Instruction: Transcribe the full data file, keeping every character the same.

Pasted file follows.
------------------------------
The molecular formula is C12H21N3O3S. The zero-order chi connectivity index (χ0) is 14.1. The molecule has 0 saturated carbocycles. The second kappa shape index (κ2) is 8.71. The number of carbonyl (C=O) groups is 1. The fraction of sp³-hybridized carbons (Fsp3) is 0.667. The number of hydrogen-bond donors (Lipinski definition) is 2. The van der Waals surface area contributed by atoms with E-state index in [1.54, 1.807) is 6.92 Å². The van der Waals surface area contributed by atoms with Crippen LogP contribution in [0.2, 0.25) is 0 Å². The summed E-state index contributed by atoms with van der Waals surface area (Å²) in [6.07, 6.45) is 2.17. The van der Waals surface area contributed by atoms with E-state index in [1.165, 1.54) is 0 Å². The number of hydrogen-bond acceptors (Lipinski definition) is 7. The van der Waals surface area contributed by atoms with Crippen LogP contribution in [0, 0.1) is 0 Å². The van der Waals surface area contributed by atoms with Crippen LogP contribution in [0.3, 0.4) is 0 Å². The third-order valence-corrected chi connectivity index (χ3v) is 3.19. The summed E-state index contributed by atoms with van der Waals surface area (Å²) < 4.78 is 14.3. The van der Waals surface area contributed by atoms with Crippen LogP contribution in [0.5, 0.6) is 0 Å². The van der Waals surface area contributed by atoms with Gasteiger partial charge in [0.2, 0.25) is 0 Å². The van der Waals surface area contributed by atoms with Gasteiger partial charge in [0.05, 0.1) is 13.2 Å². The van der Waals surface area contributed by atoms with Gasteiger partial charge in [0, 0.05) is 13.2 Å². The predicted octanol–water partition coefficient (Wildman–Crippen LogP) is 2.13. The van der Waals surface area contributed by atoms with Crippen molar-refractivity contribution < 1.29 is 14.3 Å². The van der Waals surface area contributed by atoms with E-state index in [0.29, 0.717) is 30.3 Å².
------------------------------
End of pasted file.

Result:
The molecular formula is C12H21N3O3S. The zero-order chi connectivity index (χ0) is 14.1. The molecule has 0 saturated carbocycles. The second kappa shape index (κ2) is 8.71. The number of carbonyl (C=O) groups is 1. The fraction of sp³-hybridized carbons (Fsp3) is 0.667. The number of hydrogen-bond donors (Lipinski definition) is 2. The van der Waals surface area contributed by atoms with E-state index in [1.54, 1.807) is 6.92 Å². The van der Waals surface area contributed by atoms with Crippen LogP contribution in [0.2, 0.25) is 0 Å². The summed E-state index contributed by atoms with van der Waals surface area (Å²) in [6.07, 6.45) is 2.17. The van der Waals surface area contributed by atoms with E-state index in [1.165, 1.54) is 0 Å². The number of hydrogen-bond acceptors (Lipinski definition) is 7. The van der Waals surface area contributed by atoms with Crippen LogP contribution in [0, 0.1) is 0 Å². The van der Waals surface area contributed by atoms with Crippen LogP contribution in [0.3, 0.4) is 0 Å². The third-order valence-corrected chi connectivity index (χ3v) is 3.19. The summed E-state index contributed by atoms with van der Waals surface area (Å²) < 4.78 is 14.3. The van der Waals surface area contributed by atoms with Crippen LogP contribution in [0.5, 0.6) is 0 Å². The van der Waals surface area contributed by atoms with Gasteiger partial charge in [0.2, 0.25) is 0 Å². The van der Waals surface area contributed by atoms with Gasteiger partial charge in [0.05, 0.1) is 13.2 Å². The van der Waals surface area contributed by atoms with Gasteiger partial charge in [0, 0.05) is 13.2 Å². The predicted octanol–water partition coefficient (Wildman–Crippen LogP) is 2.13. The van der Waals surface area contributed by atoms with Crippen molar-refractivity contribution < 1.29 is 14.3 Å². The van der Waals surface area contributed by atoms with E-state index in [0.29, 0.717) is 30.3 Å².